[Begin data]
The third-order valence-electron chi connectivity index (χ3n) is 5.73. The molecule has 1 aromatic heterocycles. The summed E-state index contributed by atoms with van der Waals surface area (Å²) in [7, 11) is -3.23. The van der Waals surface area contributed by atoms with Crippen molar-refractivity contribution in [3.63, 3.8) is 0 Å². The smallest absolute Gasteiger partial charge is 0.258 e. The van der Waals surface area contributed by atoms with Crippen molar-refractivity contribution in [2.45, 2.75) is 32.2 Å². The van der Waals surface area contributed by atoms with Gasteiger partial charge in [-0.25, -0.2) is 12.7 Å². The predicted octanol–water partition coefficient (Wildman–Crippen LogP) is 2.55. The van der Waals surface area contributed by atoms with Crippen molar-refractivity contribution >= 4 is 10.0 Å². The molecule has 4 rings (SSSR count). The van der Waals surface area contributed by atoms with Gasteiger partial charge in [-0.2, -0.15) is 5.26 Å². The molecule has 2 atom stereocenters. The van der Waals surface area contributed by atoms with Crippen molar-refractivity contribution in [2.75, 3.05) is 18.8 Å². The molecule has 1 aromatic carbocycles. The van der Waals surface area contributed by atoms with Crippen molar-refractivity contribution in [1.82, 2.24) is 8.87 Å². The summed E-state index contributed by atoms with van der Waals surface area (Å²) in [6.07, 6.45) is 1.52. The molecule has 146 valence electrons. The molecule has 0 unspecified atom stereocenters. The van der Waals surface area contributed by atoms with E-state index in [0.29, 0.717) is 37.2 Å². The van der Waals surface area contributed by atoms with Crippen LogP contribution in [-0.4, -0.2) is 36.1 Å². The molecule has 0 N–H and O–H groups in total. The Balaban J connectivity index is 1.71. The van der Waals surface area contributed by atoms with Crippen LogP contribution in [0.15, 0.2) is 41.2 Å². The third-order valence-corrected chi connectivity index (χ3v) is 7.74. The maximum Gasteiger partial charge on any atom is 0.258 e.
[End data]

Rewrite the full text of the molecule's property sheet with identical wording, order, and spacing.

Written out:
The third-order valence-electron chi connectivity index (χ3n) is 5.73. The molecule has 1 aromatic heterocycles. The summed E-state index contributed by atoms with van der Waals surface area (Å²) in [7, 11) is -3.23. The van der Waals surface area contributed by atoms with Crippen molar-refractivity contribution in [3.63, 3.8) is 0 Å². The smallest absolute Gasteiger partial charge is 0.258 e. The van der Waals surface area contributed by atoms with Crippen molar-refractivity contribution in [2.45, 2.75) is 32.2 Å². The van der Waals surface area contributed by atoms with Gasteiger partial charge in [-0.25, -0.2) is 12.7 Å². The predicted octanol–water partition coefficient (Wildman–Crippen LogP) is 2.55. The van der Waals surface area contributed by atoms with Crippen molar-refractivity contribution >= 4 is 10.0 Å². The molecule has 4 rings (SSSR count). The van der Waals surface area contributed by atoms with Gasteiger partial charge in [-0.2, -0.15) is 5.26 Å². The molecule has 2 atom stereocenters. The van der Waals surface area contributed by atoms with Crippen molar-refractivity contribution in [2.75, 3.05) is 18.8 Å². The molecule has 1 aromatic carbocycles. The van der Waals surface area contributed by atoms with Crippen molar-refractivity contribution in [1.82, 2.24) is 8.87 Å². The summed E-state index contributed by atoms with van der Waals surface area (Å²) in [6.07, 6.45) is 1.52. The molecule has 146 valence electrons. The molecule has 0 unspecified atom stereocenters. The van der Waals surface area contributed by atoms with E-state index in [0.29, 0.717) is 37.2 Å². The van der Waals surface area contributed by atoms with Crippen LogP contribution in [-0.4, -0.2) is 36.1 Å². The molecule has 0 N–H and O–H groups in total. The Balaban J connectivity index is 1.71. The van der Waals surface area contributed by atoms with Crippen LogP contribution in [0.15, 0.2) is 41.2 Å². The third-order valence-corrected chi connectivity index (χ3v) is 7.74. The maximum Gasteiger partial charge on any atom is 0.258 e.